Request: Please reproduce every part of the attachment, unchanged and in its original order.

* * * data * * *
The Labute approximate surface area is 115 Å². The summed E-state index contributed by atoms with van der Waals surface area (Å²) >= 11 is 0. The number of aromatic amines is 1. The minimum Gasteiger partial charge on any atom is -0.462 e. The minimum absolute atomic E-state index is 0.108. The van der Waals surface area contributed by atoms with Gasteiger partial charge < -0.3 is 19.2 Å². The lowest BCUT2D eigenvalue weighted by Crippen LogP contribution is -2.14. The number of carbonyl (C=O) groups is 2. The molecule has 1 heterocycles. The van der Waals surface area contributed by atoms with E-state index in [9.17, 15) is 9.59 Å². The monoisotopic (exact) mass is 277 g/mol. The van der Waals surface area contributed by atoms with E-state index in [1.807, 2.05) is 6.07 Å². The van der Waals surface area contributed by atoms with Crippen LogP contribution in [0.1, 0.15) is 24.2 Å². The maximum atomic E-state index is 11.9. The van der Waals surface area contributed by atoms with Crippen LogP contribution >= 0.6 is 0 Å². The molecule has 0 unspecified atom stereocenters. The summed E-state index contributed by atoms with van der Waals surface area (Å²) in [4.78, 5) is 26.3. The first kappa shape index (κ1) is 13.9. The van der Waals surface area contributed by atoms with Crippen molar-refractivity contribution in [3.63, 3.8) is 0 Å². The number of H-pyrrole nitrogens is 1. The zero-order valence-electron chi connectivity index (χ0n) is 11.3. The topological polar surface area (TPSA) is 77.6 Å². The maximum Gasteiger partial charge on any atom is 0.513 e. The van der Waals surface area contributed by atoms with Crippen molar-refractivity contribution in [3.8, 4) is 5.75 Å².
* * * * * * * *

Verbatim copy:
The Labute approximate surface area is 115 Å². The summed E-state index contributed by atoms with van der Waals surface area (Å²) >= 11 is 0. The number of aromatic amines is 1. The minimum Gasteiger partial charge on any atom is -0.462 e. The minimum absolute atomic E-state index is 0.108. The van der Waals surface area contributed by atoms with Gasteiger partial charge < -0.3 is 19.2 Å². The lowest BCUT2D eigenvalue weighted by Crippen LogP contribution is -2.14. The number of carbonyl (C=O) groups is 2. The molecule has 1 heterocycles. The van der Waals surface area contributed by atoms with E-state index in [9.17, 15) is 9.59 Å². The monoisotopic (exact) mass is 277 g/mol. The van der Waals surface area contributed by atoms with E-state index in [1.807, 2.05) is 6.07 Å². The van der Waals surface area contributed by atoms with Crippen LogP contribution in [0.1, 0.15) is 24.2 Å². The maximum atomic E-state index is 11.9. The van der Waals surface area contributed by atoms with Crippen LogP contribution >= 0.6 is 0 Å². The molecule has 0 unspecified atom stereocenters. The summed E-state index contributed by atoms with van der Waals surface area (Å²) in [4.78, 5) is 26.3. The first kappa shape index (κ1) is 13.9. The van der Waals surface area contributed by atoms with Crippen molar-refractivity contribution in [3.63, 3.8) is 0 Å². The number of H-pyrrole nitrogens is 1. The zero-order valence-electron chi connectivity index (χ0n) is 11.3. The topological polar surface area (TPSA) is 77.6 Å². The maximum Gasteiger partial charge on any atom is 0.513 e. The van der Waals surface area contributed by atoms with Crippen molar-refractivity contribution in [3.8, 4) is 5.75 Å².